Research by D.C., I.M., J.V. and F.A. is funded by the Spanish Ministry of Economy and Competitiveness (Agencia Estatal de Investigación) grant DEP2017-89879-R . Also, funding was provided by CEMIX (Centro Mixto UGR-MADOC, Spain) grant PIN 11. The authors are indebted to Juan F. Navas for his help in crafting the article. The authors deeply thank the collaboration of the pilots of BHELA-1, their commanders, specially Lieutenant-Colonel Santiago Juan Fenández Ortiz-Repiso and commander Alberto José Cherino Muñoz, and the personnel of MADOC (Army of Spain), especially Lieutenant-Colonel Lorenzo Rebollo Gómez.

Author information

Authors and Affiliations

Authors

Contributions

D.C., F.A. and A.C. conceptualised the research study and its hypotheses. Data collection was performed by C.T., I.M. and J.V.A.C. performed the analysis. The manuscript was written and edited by D.C., I.M., F.A., C.T., J.V., R.J. and A.C.

Corresponding author

Correspondence to David Cárdenas.

Ethics declarations

Competing interests

The authors declare no competing interests.

Additional information

Publisher’s note Springer Nature remains neutral with regard to jurisdictional claims in published maps and institutional affiliations.

Rights and permissions

Open Access This article is licensed under a Creative Commons Attribution 4.0 International License, which permits use, sharing, adaptation, distribution and reproduction in any medium or format, as long as you give appropriate credit to the original author(s) and the source, provide a link to the Creative Commons license, and indicate if changes were made. The images or other third party material in this article are included in the article’s Creative Commons license, unless indicated otherwise in a credit line to the material. If material is not included in the article’s Creative Commons license and your intended use is not permitted by statutory regulation or exceeds the permitted use, you will need to obtain permission directly from the copyright holder. To view a copy of this license, visit http://creativecommons.org/licenses/by/4.0/.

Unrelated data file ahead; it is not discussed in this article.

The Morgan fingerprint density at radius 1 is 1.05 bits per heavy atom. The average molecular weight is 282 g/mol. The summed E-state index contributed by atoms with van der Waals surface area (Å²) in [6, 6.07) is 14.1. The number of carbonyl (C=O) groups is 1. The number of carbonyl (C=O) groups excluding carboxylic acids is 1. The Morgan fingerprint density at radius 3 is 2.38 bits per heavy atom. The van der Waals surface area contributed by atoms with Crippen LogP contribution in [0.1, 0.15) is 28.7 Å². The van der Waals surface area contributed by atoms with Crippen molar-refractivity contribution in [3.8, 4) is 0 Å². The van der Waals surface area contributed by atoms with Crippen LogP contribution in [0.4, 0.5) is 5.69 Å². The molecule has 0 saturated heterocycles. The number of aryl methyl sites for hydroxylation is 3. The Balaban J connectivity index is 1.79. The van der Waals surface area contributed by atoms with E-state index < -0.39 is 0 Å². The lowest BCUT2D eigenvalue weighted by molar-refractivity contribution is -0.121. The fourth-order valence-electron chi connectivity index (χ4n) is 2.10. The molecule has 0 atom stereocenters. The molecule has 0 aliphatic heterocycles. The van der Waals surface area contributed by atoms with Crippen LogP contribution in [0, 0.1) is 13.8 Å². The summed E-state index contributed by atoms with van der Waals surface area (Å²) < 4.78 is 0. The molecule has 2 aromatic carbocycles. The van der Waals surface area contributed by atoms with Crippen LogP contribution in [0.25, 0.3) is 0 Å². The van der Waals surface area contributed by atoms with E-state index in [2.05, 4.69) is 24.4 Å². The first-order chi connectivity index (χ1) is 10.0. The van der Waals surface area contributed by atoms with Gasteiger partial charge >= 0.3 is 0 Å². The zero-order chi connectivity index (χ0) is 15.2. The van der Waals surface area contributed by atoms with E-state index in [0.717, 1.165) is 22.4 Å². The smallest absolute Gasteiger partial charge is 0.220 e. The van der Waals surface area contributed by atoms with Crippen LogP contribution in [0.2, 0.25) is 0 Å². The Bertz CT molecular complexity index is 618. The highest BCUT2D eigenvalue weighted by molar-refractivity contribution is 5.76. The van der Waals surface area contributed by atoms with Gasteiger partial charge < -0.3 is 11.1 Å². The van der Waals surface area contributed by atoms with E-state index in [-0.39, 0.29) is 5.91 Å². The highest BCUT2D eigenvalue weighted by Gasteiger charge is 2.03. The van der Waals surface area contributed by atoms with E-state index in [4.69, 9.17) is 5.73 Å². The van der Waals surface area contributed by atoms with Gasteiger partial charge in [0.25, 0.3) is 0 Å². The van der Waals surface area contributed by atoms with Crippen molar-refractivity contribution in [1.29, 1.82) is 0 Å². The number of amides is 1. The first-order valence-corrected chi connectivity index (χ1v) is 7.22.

Reprints and Permissions

About this article

Verify currency and authenticity via CrossMark

Cite this article

Cárdenas, D., Madinabeitia, I., Vera, J. et al. Better brain connectivity is associated with higher total fat mass and lower visceral adipose tissue in military pilots. Sci Rep 10, 610 (2020). https://doi.org/10.1038/s41598-019-57345-3

Download citation

  • Received:

  • Accepted:

  • Published:

  • DOI: https://doi.org/10.1038/s41598-019-57345-3

Further reading

Comments

By submitting a comment you agree to abide by our Terms and Community Guidelines. If you find something abusive or that does not comply with our terms or guidelines please flag it as inappropriate.

Search

Quick links

Nature Briefing

Sign up for the Nature Briefing newsletter — what matters in science, free to your inbox daily.

Get the most important science stories of the day, free in your inbox. Sign up for Nature Briefing